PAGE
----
So, according to famed theoretical physicist Stephen Hawking, it’s time to free ourselves from Mother Earth. “I believe that the long-term future of the human race must be in space,” Hawking tells Big Think. “It will be difficult enough to avoid disaster on planet Earth in the next hundred years, let alone the next thousand, or million. The human race shouldn’t have all its eggs in one basket, or on one planet. Let’s hope we can avoid dropping the basket until we have spread the load.”
Hawking says he is an optimist, but his outlook for the future of man’s existence is fairly bleak. In the recent past, humankind’s survival has been nothing short of “a question of touch and go” he says, citing the Cuban Missile Crisis in 1963 as just one example of how man has narrowly escaped extinction. According to the Federation of American Scientists there are still about 22,600 stockpiled nuclear weapons scattered around the planet, 7,770 of which are still operational. In light of the inability of nuclear states to commit to a global nuclear non-proliferation treaty, the threat of a nuclear holocaust has not subsided.
In fact, “the frequency of such occasions is likely to increase in the future,” says Hawking, “We shall need great care and judgment to negotiate them all successfully.” (…)
Cosmos Magazine featured an article by Hawking earlier this week called To Boldly Go: My Life in Physics, which is a edited version of the address he gave at the Perimeter Institute in Waterloo, Canada in June this year.
In addition there’s a lecture on YouTube he gave at Boston University for The Institute for Human Sciences in 2007:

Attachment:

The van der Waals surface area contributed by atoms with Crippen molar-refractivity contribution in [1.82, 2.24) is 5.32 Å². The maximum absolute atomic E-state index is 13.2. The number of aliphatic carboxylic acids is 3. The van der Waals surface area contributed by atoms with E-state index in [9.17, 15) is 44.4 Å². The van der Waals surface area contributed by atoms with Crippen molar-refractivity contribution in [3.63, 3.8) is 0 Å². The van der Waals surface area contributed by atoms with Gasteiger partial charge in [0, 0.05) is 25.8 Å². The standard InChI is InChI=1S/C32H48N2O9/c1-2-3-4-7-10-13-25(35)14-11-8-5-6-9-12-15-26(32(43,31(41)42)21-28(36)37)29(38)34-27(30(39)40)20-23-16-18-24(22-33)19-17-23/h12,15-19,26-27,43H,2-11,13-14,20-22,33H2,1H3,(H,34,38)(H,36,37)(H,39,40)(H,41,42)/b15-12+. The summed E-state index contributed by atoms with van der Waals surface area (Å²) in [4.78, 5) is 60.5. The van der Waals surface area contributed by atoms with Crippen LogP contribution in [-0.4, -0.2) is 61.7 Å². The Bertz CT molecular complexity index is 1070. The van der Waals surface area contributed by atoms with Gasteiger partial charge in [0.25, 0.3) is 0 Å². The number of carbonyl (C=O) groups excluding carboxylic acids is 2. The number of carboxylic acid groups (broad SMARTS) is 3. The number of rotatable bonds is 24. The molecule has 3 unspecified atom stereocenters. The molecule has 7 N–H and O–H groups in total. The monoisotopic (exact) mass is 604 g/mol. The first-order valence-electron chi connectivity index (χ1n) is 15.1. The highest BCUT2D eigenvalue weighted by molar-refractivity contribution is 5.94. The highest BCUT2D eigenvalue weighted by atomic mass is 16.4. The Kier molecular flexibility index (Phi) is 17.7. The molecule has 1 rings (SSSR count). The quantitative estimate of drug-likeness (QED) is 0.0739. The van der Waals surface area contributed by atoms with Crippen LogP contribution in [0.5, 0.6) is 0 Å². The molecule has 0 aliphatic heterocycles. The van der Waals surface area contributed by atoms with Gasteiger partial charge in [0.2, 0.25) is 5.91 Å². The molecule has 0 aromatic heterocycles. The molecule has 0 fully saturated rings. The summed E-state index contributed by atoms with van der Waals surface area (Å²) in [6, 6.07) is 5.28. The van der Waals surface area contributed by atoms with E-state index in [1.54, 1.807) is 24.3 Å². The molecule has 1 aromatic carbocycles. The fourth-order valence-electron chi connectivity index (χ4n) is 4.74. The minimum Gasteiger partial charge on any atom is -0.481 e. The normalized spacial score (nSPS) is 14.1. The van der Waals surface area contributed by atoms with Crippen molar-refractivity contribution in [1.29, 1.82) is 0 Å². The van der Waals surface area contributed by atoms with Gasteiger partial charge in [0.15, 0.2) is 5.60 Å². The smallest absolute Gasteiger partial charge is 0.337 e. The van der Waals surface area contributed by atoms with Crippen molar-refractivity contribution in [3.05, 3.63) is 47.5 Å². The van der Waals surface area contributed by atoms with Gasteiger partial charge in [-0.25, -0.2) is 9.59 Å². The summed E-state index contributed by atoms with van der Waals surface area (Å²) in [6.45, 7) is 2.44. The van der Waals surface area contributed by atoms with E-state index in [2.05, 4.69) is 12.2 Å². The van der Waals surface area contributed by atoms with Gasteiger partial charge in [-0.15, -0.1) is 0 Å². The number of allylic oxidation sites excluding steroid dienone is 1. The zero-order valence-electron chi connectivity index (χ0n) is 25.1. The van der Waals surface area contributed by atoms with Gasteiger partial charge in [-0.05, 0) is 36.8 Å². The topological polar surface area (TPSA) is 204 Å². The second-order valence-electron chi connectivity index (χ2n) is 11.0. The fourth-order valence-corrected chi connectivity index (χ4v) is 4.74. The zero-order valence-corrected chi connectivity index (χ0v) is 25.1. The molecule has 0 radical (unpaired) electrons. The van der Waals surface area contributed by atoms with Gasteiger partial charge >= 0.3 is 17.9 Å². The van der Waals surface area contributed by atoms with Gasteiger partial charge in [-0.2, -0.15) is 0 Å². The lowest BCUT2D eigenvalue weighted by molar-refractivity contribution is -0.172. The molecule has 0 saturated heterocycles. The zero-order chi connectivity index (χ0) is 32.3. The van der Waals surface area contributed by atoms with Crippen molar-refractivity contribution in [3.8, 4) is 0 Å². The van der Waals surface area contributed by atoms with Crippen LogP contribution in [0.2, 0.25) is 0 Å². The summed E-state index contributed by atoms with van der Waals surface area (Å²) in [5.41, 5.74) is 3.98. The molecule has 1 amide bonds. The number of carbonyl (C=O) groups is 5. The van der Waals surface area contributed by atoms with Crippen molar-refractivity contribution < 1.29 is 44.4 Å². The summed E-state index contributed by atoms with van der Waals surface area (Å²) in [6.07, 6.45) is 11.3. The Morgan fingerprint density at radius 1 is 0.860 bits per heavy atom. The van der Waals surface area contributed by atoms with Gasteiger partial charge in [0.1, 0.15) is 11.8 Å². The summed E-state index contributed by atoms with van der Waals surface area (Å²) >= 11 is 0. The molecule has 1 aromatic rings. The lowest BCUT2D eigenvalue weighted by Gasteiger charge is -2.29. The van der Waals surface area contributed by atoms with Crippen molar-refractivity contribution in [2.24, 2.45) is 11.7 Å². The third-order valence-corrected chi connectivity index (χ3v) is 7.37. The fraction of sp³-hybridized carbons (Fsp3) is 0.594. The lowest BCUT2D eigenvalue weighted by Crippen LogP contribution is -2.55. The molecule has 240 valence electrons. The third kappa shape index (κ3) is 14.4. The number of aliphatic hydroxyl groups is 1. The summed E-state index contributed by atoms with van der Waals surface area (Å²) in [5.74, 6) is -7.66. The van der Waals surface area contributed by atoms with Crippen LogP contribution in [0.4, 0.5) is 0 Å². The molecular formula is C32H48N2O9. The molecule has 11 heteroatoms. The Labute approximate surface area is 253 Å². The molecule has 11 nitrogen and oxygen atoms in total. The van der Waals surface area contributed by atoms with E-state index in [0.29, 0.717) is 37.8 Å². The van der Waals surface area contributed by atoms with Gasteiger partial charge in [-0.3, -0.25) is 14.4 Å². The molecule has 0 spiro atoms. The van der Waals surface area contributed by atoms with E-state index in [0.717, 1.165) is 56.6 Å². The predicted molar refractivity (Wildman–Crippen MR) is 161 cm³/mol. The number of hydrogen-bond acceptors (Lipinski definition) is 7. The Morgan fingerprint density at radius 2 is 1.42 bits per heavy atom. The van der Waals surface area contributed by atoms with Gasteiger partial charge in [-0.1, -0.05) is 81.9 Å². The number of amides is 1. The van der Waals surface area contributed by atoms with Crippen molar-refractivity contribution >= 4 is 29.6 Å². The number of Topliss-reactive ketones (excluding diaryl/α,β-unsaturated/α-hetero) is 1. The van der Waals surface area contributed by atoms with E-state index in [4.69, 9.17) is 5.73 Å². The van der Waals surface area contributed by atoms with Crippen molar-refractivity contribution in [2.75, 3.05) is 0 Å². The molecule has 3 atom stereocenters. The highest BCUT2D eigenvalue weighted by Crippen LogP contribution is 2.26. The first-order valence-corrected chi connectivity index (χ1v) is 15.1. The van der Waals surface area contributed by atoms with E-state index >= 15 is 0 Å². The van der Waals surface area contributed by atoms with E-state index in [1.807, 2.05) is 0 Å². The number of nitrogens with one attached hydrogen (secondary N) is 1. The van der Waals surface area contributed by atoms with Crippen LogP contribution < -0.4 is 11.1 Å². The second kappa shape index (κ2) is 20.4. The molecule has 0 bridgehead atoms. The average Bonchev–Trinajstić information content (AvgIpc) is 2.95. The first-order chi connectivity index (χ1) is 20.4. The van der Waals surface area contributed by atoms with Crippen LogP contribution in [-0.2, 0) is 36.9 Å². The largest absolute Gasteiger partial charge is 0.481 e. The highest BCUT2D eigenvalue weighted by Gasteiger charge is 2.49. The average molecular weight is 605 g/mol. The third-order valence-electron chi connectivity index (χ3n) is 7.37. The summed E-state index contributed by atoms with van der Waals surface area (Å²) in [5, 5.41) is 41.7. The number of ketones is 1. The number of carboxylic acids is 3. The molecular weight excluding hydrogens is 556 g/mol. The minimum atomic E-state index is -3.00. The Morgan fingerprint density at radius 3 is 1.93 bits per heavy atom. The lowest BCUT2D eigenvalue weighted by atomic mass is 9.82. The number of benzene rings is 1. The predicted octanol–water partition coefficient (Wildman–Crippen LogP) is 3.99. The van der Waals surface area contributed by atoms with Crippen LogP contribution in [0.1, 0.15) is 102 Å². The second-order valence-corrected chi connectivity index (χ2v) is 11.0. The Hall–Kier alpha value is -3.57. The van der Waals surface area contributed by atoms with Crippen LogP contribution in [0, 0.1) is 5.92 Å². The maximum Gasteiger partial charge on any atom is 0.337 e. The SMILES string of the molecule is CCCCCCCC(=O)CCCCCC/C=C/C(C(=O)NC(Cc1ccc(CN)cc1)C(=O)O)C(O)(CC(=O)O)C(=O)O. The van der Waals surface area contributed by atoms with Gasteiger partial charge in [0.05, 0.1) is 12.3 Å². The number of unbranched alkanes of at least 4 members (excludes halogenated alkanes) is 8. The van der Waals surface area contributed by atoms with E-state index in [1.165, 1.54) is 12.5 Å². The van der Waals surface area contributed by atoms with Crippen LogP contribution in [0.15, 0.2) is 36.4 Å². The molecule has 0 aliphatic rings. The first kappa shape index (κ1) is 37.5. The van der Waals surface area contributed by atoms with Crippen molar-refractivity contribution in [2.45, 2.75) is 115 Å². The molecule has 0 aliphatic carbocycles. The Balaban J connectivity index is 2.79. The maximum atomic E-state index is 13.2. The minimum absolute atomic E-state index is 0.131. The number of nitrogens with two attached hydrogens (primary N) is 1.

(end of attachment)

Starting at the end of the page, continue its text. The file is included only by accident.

Slovenian-born Slavoj Žižek, a postmodern philosopher and cultural critic, addresses perception, identity, and the “other” in an engaging lecture titled Fear Thy Neighbor as Thyself: Antinomies of Tolerant Reason. The lecture takes the audience on an enlightening journey through the perceptions of identity and tolerance.
And finally there’s a program by the Dutch broadcaster VPRO on Žižek called Living in the End Times According to Slavoj Žižek:
Slovenian philosopher Slavoj Žižek, aka The Elvis of cultural theory, is given the floor to show of his polemic style and whirlwind-like performance. The Giant of Ljubljana is bombarded with clips of popular media images and quotes by modern-day thinkers revolving around four major issues: the economical crisis, environment, Afghanistan and the end of democracy. Žižek grabs the opportunity to ruthlessly criticize modern capitalism and to give his view on our common future.
We communists are back! is the closing remark of Slavoj Žižek’s provocative performance. Our current capitalist system, that everyone believed would be smoothly spread around the globe, is untenable. We find ourselves on the brink of big problems that call for big solutions. Whatever is left of the left, has been hedged in by western liberal democracy and seems to lack the energy to come up with radical solutions. Not Žižek.
Professor of Philosophy Elliott Sober analyzes Charles Darwin’s critique of religion and Christianity. Darwin’s stance that an omnipotent God would not have been so evil, Sober argues, was shaped by the amount of cruel suffering the naturalist observed while in the field.
The split between creationism and evolutionism has been the cause of massive debate, which has increased in recent years. One side, led by Richard Dawkins, uses the theory of evolution to disprove the existence of God, while the other uses their belief in the existence of God to disprove the theory of evolution.
Speaking as part of the Sydney Ideas lecture series, Philosopher Elliott Sober argues that it is philosophically consistent to believe in both God AND evolution, and examines the religious views of Charles Darwin, and his late-in-life crisis of faith.
Professor Elliott Sober received his PhD in philosophy from Harvard University. He has taught at Stanford University and the London School of Economics, and is currently the Hans Reichenbach Professor and William F. Vilas Research Professor in the Department of Philosophy at the University of Wisconsin-Madison.